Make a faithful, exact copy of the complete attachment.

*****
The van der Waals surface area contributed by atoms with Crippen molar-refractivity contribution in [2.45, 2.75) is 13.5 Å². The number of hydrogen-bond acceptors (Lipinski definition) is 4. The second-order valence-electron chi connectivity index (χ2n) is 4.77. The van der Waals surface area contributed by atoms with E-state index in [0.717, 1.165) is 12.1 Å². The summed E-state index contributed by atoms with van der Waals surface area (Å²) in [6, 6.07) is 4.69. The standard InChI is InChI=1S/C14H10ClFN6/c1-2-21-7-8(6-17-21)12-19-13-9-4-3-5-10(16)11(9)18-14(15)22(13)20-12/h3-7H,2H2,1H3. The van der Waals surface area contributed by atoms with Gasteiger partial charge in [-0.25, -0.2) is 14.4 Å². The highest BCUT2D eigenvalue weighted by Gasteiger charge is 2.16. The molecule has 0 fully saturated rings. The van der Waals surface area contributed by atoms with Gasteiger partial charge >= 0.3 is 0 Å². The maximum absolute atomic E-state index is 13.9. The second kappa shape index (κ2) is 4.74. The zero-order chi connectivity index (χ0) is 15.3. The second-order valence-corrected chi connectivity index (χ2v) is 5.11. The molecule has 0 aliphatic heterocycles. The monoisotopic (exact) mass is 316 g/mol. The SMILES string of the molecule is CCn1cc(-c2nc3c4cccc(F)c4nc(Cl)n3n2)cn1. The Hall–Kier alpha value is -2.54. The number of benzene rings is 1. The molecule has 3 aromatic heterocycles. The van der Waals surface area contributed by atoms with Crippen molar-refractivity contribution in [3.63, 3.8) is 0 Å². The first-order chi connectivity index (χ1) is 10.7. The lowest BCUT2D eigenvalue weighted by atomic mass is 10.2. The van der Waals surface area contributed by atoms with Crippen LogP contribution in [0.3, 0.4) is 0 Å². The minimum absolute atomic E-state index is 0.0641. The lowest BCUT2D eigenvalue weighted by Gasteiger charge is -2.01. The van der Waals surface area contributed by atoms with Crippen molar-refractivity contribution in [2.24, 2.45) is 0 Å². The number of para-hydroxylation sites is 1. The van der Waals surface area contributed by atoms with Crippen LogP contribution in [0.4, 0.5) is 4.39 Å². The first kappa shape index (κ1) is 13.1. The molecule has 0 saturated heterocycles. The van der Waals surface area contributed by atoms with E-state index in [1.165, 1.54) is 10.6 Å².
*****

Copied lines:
The van der Waals surface area contributed by atoms with Crippen molar-refractivity contribution in [2.45, 2.75) is 13.5 Å². The number of hydrogen-bond acceptors (Lipinski definition) is 4. The second-order valence-electron chi connectivity index (χ2n) is 4.77. The van der Waals surface area contributed by atoms with E-state index in [0.717, 1.165) is 12.1 Å². The summed E-state index contributed by atoms with van der Waals surface area (Å²) in [6, 6.07) is 4.69. The standard InChI is InChI=1S/C14H10ClFN6/c1-2-21-7-8(6-17-21)12-19-13-9-4-3-5-10(16)11(9)18-14(15)22(13)20-12/h3-7H,2H2,1H3. The van der Waals surface area contributed by atoms with Gasteiger partial charge in [-0.25, -0.2) is 14.4 Å². The highest BCUT2D eigenvalue weighted by Gasteiger charge is 2.16. The molecule has 0 fully saturated rings. The van der Waals surface area contributed by atoms with Gasteiger partial charge >= 0.3 is 0 Å². The maximum absolute atomic E-state index is 13.9. The second kappa shape index (κ2) is 4.74. The zero-order chi connectivity index (χ0) is 15.3. The second-order valence-corrected chi connectivity index (χ2v) is 5.11. The molecule has 0 aliphatic heterocycles. The monoisotopic (exact) mass is 316 g/mol. The SMILES string of the molecule is CCn1cc(-c2nc3c4cccc(F)c4nc(Cl)n3n2)cn1. The Hall–Kier alpha value is -2.54. The number of benzene rings is 1. The molecule has 3 aromatic heterocycles. The van der Waals surface area contributed by atoms with Crippen molar-refractivity contribution in [3.63, 3.8) is 0 Å². The first-order chi connectivity index (χ1) is 10.7. The lowest BCUT2D eigenvalue weighted by atomic mass is 10.2. The van der Waals surface area contributed by atoms with Crippen LogP contribution in [0.3, 0.4) is 0 Å². The minimum absolute atomic E-state index is 0.0641. The lowest BCUT2D eigenvalue weighted by Gasteiger charge is -2.01. The van der Waals surface area contributed by atoms with Crippen molar-refractivity contribution in [2.24, 2.45) is 0 Å². The number of para-hydroxylation sites is 1. The van der Waals surface area contributed by atoms with Crippen LogP contribution in [0.4, 0.5) is 4.39 Å². The first kappa shape index (κ1) is 13.1. The molecule has 0 saturated heterocycles. The van der Waals surface area contributed by atoms with E-state index in [1.165, 1.54) is 10.6 Å².